The recent rise of the populist parties must be interpreted as a belated recognition of the break-up of the Western world’s social contract. A majority has been left out. It has a smaller absolute share, lower mobility, and uninspiring change in its socio-economic conditions. No wonder then that the dissenters themselves are surprised by the audacity of their complaints, willing to challenge the self-serving elite and impose redress on behalf of the losers of globalization.

Protest Party Vote Rising (The Next Crisis)

Distribution of Wealth Since 1917, U.S. (The Next Crisis)

Personal Income Vs Income Concentration (The Next Crisis)

Social Mobility By Income (The Next Crisis)


… there is nothing more difficult to take in hand, more perilous to conduct, or more uncertain in its success, than to take the lead in the introduction of a new order of things …

The object of this book is to review and understand the causes of this state of affairs and create an intellectual canvas for analyzing and addressing the issues faced by this rising majority of dissenters. This requires a willingness to both review the facts in a new light, with the benefit of experience, and to discard the sterile pretension of political correctness.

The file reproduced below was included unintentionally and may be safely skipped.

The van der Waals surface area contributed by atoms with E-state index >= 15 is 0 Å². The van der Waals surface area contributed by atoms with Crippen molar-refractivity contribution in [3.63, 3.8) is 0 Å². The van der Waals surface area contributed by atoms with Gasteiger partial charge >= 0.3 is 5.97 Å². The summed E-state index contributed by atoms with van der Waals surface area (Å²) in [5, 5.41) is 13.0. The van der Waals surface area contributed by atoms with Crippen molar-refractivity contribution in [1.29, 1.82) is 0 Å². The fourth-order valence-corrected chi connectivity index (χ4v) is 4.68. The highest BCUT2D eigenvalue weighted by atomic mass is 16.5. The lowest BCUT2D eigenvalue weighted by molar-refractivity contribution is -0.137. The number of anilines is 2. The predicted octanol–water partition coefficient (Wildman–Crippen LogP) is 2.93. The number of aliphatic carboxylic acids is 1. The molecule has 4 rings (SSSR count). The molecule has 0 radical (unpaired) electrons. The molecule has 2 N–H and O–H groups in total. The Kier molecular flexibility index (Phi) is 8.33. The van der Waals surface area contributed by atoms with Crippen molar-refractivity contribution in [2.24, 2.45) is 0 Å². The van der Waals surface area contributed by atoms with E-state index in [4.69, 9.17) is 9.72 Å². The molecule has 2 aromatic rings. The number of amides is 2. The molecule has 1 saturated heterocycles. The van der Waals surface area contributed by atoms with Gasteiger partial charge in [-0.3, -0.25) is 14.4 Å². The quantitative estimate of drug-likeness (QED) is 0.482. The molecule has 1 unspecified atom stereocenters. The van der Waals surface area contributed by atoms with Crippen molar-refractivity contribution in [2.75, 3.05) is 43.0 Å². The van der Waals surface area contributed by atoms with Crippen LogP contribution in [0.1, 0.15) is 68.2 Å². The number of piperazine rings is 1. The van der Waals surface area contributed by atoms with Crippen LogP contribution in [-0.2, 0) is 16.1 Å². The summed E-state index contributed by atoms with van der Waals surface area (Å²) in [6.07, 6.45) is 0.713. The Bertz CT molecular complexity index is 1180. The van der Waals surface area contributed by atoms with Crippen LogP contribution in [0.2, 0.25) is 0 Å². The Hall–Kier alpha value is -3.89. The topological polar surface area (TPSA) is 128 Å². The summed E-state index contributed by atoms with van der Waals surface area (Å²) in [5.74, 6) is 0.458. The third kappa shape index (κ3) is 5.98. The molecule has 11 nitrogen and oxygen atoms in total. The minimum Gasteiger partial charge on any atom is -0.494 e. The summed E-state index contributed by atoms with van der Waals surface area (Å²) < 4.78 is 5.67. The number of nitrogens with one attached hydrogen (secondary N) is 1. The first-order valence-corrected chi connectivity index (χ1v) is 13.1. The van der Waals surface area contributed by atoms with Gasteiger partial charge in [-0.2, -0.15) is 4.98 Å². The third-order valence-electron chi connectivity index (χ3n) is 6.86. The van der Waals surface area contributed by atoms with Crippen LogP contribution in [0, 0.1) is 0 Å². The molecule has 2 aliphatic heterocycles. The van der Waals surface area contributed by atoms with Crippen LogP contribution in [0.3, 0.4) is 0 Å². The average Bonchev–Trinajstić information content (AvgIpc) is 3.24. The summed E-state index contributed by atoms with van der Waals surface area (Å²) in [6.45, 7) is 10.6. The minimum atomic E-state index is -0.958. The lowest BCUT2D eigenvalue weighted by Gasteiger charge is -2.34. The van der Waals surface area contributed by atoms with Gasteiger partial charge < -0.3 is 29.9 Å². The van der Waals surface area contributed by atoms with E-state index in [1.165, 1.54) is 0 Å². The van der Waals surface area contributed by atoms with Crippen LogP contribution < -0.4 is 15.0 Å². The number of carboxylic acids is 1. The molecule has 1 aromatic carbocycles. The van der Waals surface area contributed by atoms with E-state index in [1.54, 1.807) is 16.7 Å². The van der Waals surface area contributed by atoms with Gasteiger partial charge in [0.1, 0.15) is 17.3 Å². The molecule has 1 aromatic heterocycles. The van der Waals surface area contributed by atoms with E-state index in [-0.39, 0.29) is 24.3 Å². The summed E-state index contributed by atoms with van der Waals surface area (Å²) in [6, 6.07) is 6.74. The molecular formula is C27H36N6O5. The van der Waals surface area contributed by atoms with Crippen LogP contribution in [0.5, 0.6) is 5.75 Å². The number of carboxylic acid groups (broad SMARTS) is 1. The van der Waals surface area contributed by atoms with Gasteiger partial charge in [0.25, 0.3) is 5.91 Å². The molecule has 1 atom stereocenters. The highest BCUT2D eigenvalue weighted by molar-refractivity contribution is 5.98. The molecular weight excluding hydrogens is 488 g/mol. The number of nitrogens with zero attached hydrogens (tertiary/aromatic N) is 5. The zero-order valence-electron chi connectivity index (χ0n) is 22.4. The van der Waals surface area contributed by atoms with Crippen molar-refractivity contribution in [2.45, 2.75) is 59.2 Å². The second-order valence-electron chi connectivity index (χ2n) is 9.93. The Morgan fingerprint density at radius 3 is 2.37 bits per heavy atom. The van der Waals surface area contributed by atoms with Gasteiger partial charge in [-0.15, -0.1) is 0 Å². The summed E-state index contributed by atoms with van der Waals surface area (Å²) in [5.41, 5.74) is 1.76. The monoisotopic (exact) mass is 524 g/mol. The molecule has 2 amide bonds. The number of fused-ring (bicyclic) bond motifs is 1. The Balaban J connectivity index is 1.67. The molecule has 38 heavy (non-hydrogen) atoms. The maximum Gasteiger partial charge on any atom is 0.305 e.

Wealth inequality is perpetuating itself and becoming more extreme. Real estate, health care, and education have become less and less affordable. Excessive financialization has diverted resources from productive economic activity. Globalization has destabilized large segments of the public and rendered them economically obsolete. Industrial consolidation has hampered competition and rent-seeking special interests have successfully co-opted government. A decade of quantitative easing has further transferred wealth upwards in ways that affect many but are understood by few.

Along the way, this book examines the decades of policy choices in which these problems are rooted and offers a comprehensive tool-kit of proposals to pick and choose from in order to relieve the pain of the put-upon majority.

It is bound to make mistakes and offend in the process, even if it is not meant to. New solutions must be considered, even if some will prove erroneous or sub-optimal and, in turn, will have to be discarded.

These proposals are made not because they are perfect solutions, but because it is necessary to kickstart a debate about how to seriously address the grievances of globalization’s losers. Replacing the win-lose policies of recent decades with those that are truly win-win is the only way to prevent a looming, catastrophic political-economic crisis. The dissenters have now discovered they are the majority. They, and their pain, can no longer be ignored. They must be addressed in a rational and effective way.